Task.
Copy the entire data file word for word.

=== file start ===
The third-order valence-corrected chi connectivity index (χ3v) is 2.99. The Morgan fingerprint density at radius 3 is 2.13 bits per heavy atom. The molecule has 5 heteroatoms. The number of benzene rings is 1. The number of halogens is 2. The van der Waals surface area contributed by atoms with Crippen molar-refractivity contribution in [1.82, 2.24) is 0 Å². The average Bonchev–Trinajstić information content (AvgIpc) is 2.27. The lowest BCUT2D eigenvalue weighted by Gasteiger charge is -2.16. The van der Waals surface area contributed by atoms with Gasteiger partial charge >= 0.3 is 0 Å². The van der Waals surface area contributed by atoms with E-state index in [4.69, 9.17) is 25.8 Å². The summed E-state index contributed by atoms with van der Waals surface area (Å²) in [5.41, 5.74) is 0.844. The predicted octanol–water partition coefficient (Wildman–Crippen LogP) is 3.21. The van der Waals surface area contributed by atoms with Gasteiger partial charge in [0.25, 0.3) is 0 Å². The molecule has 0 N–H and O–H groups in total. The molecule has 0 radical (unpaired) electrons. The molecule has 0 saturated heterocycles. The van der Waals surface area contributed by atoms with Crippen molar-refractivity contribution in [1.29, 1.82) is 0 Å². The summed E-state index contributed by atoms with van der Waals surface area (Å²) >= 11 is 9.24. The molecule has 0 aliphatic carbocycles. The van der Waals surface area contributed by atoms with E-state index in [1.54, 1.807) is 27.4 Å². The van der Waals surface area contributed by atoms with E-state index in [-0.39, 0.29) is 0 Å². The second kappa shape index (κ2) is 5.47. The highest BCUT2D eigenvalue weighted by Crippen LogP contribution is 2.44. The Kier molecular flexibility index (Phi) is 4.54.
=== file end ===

The third-order valence-corrected chi connectivity index (χ3v) is 2.99. The Morgan fingerprint density at radius 3 is 2.13 bits per heavy atom. The molecule has 5 heteroatoms. The number of benzene rings is 1. The number of halogens is 2. The van der Waals surface area contributed by atoms with Crippen molar-refractivity contribution in [1.82, 2.24) is 0 Å². The average Bonchev–Trinajstić information content (AvgIpc) is 2.27. The lowest BCUT2D eigenvalue weighted by Gasteiger charge is -2.16. The van der Waals surface area contributed by atoms with Gasteiger partial charge >= 0.3 is 0 Å². The van der Waals surface area contributed by atoms with E-state index in [4.69, 9.17) is 25.8 Å². The summed E-state index contributed by atoms with van der Waals surface area (Å²) in [5.41, 5.74) is 0.844. The predicted octanol–water partition coefficient (Wildman–Crippen LogP) is 3.21. The van der Waals surface area contributed by atoms with Gasteiger partial charge in [0.25, 0.3) is 0 Å². The molecule has 0 N–H and O–H groups in total. The molecule has 0 radical (unpaired) electrons. The molecule has 0 saturated heterocycles. The van der Waals surface area contributed by atoms with Crippen molar-refractivity contribution in [1.29, 1.82) is 0 Å². The summed E-state index contributed by atoms with van der Waals surface area (Å²) >= 11 is 9.24. The molecule has 0 aliphatic carbocycles. The van der Waals surface area contributed by atoms with E-state index in [1.54, 1.807) is 27.4 Å². The van der Waals surface area contributed by atoms with E-state index in [-0.39, 0.29) is 0 Å². The second kappa shape index (κ2) is 5.47. The highest BCUT2D eigenvalue weighted by Crippen LogP contribution is 2.44. The Kier molecular flexibility index (Phi) is 4.54.